In the comments around Wednesday's discussion on rewriting queries and submitting rewritten queries as your own, Matt linked to this "successful query" post on Kristin Nelson's blog and pointed to the comment where the author reveals one of Kristin's other bestselling clients actually wrote the query in question.
If you're too lazy to follow the links where the author confesses that she couldn't crank out a decent query (and in truth the attempts she offers up as proof are a bit awkward, though no better or worse than many queries we see right here) or to look at Kristin's subsequent post, the nutshell is this:
- Courtney Milan won a query crit from bestselling author Sherry Thomas
- Courtney struggled with the query and Sherry, in exasperation, wrote it for her
- Sherry also read Courtney's ms and referred Courtney to Kristin
- Still, even without the intro, Kristin would have requested from the query
- Courtney not only wound up with representation from one of the most savvy agents in the biz, she snagged a 6-figure deal for 2 books at auction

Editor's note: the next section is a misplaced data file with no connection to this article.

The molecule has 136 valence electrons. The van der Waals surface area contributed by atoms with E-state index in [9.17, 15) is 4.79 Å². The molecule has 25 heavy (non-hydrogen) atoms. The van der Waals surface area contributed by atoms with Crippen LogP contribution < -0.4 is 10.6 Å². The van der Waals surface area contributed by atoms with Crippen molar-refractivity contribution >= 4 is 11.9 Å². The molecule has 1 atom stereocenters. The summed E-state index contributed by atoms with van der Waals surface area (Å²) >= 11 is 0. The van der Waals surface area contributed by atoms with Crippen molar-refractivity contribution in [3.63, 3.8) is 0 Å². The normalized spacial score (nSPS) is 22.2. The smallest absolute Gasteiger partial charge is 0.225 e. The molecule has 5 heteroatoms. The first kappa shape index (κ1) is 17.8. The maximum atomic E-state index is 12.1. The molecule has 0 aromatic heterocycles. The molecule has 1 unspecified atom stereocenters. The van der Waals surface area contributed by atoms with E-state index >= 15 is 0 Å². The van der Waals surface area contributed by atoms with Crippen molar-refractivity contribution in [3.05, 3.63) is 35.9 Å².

- Kristin then makes a statement that I must have been channeling when I wrote the post on Wednesday:
"Sometimes it is difficult for a writer to write his or her own query. The writer is very close to the material and can’t often see the forest for the trees. If you’ve struggled with the query writing process, I don’t think it’s playing unfair to have another person write the query on your behalf, or with you, or revise it for you. As long as you end up with a strong letter that you believe fully represents your work, I, as the agent, will not ask if you wrote your own query letter. It can be your own deep, dark secret.
"The point of the query is to win an agent’s attention and get a request for sample pages. Now, your sample pages have to hold up. The greatest query letter in the world is not going to compensate for unready sample pages.
"And if somebody else ends up writing your query, make sure they are good at it!"